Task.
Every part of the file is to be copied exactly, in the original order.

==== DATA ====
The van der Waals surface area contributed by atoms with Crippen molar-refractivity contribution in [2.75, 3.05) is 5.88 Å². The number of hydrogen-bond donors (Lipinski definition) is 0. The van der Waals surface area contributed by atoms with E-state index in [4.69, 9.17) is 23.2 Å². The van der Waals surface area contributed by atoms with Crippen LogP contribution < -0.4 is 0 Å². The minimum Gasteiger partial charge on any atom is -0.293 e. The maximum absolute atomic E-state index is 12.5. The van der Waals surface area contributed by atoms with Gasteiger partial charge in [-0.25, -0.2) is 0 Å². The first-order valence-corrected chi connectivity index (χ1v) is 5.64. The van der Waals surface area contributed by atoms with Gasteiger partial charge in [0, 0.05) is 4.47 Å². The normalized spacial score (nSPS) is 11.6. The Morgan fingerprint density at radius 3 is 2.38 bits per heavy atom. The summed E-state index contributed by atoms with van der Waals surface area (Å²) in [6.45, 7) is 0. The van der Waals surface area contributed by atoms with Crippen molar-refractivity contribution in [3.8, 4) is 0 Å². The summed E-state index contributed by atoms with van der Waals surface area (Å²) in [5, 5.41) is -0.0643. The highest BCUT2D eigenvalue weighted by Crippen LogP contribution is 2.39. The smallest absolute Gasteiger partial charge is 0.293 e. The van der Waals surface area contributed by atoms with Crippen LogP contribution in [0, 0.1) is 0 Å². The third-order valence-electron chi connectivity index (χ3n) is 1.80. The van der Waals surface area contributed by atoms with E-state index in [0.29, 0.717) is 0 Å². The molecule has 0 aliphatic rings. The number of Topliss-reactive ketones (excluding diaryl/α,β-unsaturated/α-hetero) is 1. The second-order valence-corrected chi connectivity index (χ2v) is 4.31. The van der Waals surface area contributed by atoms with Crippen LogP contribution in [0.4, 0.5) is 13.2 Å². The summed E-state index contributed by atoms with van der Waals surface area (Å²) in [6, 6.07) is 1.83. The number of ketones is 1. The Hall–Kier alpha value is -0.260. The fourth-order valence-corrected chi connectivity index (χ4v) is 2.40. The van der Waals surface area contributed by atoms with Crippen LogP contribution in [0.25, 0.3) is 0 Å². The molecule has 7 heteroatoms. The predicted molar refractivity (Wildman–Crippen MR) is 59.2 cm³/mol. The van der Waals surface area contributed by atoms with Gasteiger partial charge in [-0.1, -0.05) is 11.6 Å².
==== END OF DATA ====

The van der Waals surface area contributed by atoms with Crippen molar-refractivity contribution in [2.75, 3.05) is 5.88 Å². The number of hydrogen-bond donors (Lipinski definition) is 0. The van der Waals surface area contributed by atoms with E-state index in [4.69, 9.17) is 23.2 Å². The van der Waals surface area contributed by atoms with Crippen LogP contribution < -0.4 is 0 Å². The minimum Gasteiger partial charge on any atom is -0.293 e. The maximum absolute atomic E-state index is 12.5. The van der Waals surface area contributed by atoms with Gasteiger partial charge in [-0.25, -0.2) is 0 Å². The first-order valence-corrected chi connectivity index (χ1v) is 5.64. The van der Waals surface area contributed by atoms with Gasteiger partial charge in [0, 0.05) is 4.47 Å². The normalized spacial score (nSPS) is 11.6. The Morgan fingerprint density at radius 3 is 2.38 bits per heavy atom. The summed E-state index contributed by atoms with van der Waals surface area (Å²) in [6.45, 7) is 0. The van der Waals surface area contributed by atoms with Crippen molar-refractivity contribution in [3.8, 4) is 0 Å². The summed E-state index contributed by atoms with van der Waals surface area (Å²) in [5, 5.41) is -0.0643. The highest BCUT2D eigenvalue weighted by Crippen LogP contribution is 2.39. The smallest absolute Gasteiger partial charge is 0.293 e. The van der Waals surface area contributed by atoms with Crippen LogP contribution in [0, 0.1) is 0 Å². The third-order valence-electron chi connectivity index (χ3n) is 1.80. The van der Waals surface area contributed by atoms with E-state index in [0.29, 0.717) is 0 Å². The molecule has 0 aliphatic rings. The number of Topliss-reactive ketones (excluding diaryl/α,β-unsaturated/α-hetero) is 1. The second-order valence-corrected chi connectivity index (χ2v) is 4.31. The van der Waals surface area contributed by atoms with Crippen LogP contribution in [0.4, 0.5) is 13.2 Å². The summed E-state index contributed by atoms with van der Waals surface area (Å²) in [6, 6.07) is 1.83. The number of ketones is 1. The Hall–Kier alpha value is -0.260. The fourth-order valence-corrected chi connectivity index (χ4v) is 2.40. The van der Waals surface area contributed by atoms with Crippen LogP contribution in [0.25, 0.3) is 0 Å². The molecule has 7 heteroatoms. The predicted molar refractivity (Wildman–Crippen MR) is 59.2 cm³/mol. The van der Waals surface area contributed by atoms with Gasteiger partial charge in [-0.1, -0.05) is 11.6 Å².